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Located in the award-winning, SOM-designed Toren in Downtown Brooklyn, this duplex penthouse at 150 Myrtle Avenue boasts three exposures and sweeping views of Williamsburg and Manhattan. On the 30th of 37 floors, the corner residence offers three bedrooms and three baths in a dramatic double-height space for the asking price of $2,100,000. And though these glassy, open spaces can often feel void, this one has been warmed up with creative decor and a curated collection of plants.
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Since it opened in 1859, the Dime Savings Bank of Brooklyn has been integral to the history of the borough it calls home. True to its name, you could open a savings account with just a dime. The first person to make a deposit was a man named John Halsey who invested $50. Scores of Brooklynites followed suit, and by the end of the bank’s first business day, 90 people opened accounts; by the end of the first month, more than 1,000 people were depositing at Dime.
But the bank cemented its prominent status in 1908 when the first subway tunnel between Manhattan and Brooklyn opened and Dime moved into its grand neo-classical building on Dekalb Avenue and Fleet Street. After the bank closed in 2002, the landmark still stood in all its former glory, operating as a special event space. Three years ago, JDS Development filed plans to build Brooklyn’s tallest tower adjacent to Dime, incorporating its Beaux-Arts interior as retail space for the project. And with work now underway, 6sqft recently got a behind-the-scenes tour of Dime Savings Bank with Open House New York.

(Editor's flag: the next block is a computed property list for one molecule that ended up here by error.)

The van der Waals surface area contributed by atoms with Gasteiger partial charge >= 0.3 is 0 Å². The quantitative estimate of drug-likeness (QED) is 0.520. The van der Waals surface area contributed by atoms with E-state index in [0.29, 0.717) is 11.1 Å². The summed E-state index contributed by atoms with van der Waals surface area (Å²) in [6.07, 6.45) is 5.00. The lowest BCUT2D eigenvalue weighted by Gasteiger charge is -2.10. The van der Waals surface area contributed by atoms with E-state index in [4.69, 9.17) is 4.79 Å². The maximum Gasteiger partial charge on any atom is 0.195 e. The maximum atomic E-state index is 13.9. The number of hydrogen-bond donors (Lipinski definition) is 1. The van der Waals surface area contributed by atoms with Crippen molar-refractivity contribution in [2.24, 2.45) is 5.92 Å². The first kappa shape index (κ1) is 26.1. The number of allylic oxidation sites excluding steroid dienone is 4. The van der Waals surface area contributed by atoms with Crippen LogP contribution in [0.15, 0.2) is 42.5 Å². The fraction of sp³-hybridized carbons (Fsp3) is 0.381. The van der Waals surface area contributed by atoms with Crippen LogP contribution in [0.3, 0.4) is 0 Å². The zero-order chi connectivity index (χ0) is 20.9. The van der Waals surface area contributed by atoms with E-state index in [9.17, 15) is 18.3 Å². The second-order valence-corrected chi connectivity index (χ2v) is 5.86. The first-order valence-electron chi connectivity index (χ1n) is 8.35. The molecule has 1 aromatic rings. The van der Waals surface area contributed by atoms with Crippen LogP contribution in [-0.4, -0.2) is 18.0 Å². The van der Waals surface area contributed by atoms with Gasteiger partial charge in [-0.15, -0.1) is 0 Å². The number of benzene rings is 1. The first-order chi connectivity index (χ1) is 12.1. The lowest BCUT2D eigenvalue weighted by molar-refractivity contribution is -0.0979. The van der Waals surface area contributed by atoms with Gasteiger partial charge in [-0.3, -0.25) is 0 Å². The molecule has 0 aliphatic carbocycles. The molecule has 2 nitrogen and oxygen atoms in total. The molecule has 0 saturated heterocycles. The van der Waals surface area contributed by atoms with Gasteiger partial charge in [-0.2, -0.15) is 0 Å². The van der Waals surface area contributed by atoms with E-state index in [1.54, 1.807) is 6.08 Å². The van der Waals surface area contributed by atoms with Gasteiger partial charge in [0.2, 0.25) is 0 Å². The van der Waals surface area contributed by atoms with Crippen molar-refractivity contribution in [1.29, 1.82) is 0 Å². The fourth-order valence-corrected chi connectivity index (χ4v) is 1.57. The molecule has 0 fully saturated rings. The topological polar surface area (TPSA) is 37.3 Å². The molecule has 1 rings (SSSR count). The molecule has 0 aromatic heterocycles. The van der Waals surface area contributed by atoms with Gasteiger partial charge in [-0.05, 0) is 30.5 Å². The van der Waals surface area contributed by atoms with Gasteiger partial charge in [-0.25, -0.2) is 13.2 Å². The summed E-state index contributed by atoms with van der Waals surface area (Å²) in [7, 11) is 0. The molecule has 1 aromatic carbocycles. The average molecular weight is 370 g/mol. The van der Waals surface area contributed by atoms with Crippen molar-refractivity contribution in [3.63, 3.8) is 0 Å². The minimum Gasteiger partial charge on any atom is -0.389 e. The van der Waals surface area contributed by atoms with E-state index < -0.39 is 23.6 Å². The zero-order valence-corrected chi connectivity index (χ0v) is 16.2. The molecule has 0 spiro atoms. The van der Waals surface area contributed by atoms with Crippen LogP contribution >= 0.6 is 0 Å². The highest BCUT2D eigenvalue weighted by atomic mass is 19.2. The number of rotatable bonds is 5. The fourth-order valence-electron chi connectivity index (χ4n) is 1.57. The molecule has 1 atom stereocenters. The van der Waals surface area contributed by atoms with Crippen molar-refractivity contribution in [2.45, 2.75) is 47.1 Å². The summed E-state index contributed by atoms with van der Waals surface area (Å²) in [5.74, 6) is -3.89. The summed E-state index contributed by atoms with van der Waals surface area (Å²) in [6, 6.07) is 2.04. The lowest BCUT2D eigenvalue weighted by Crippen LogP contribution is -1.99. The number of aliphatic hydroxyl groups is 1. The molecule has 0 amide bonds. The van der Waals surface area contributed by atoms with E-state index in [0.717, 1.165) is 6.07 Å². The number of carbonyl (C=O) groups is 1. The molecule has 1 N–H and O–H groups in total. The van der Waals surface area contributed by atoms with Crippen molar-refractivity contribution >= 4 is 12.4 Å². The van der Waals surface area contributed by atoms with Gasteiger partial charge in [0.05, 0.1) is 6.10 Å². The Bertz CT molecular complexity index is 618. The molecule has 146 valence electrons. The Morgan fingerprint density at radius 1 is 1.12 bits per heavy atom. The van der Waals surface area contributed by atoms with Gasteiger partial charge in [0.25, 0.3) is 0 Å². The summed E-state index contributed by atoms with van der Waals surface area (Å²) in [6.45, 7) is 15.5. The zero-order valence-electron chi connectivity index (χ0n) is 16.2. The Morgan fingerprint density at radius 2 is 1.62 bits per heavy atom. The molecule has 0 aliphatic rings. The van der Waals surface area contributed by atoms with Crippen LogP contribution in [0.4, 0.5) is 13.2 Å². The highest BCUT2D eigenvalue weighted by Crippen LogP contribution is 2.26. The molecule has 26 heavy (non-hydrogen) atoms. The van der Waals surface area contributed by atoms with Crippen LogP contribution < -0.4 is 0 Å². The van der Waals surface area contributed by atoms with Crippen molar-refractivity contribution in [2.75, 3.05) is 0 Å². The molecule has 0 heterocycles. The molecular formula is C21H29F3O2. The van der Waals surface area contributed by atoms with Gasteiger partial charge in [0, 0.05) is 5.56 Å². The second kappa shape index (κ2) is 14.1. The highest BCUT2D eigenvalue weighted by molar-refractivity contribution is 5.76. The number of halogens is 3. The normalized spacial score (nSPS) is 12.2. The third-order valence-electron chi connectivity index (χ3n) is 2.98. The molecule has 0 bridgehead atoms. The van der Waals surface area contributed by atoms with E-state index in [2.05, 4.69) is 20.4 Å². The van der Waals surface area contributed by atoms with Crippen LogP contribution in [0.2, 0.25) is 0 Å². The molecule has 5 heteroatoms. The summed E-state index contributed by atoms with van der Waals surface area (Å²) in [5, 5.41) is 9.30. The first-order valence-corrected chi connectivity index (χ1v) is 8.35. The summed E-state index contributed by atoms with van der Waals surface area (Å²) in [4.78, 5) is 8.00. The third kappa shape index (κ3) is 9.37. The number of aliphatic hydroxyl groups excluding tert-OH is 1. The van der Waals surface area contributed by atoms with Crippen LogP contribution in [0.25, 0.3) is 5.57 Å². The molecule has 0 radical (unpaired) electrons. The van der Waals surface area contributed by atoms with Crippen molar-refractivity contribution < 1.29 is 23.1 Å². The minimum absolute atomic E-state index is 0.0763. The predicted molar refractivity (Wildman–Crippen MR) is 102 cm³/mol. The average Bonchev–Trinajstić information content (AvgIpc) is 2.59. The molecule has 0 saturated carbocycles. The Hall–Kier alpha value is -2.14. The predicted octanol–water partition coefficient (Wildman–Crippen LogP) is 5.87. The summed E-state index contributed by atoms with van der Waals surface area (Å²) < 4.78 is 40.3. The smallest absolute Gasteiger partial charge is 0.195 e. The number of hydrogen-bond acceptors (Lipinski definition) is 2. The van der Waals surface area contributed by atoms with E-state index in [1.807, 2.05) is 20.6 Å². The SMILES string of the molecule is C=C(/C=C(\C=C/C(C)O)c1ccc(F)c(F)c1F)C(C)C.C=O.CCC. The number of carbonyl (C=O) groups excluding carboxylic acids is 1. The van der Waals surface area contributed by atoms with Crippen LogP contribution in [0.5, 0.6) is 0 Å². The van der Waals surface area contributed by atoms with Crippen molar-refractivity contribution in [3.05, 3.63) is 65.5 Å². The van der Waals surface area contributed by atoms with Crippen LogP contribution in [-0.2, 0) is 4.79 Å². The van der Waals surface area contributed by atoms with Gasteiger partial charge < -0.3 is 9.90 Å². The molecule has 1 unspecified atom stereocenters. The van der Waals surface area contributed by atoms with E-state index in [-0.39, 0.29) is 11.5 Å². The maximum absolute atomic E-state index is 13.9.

Explore the history and future of Dime Savings Bank
Rendering via SHoP Architects
Since the plan to bring the first supertall tower to Brooklyn was approved by the Landmarks Preservation Commission in the spring of 2016, few updates have been announced about the project. While construction kicked off last year, work on 9 DeKalb Avenue was stalled for months. But YIMBY reported on Tuesday that construction of the Downtown Brooklyn tower appears to have made some progress, with its foundation now visible and workers on site. The planned 1,066-foot-tower is being developed by JDS Development, with SHoP Architects handling its design.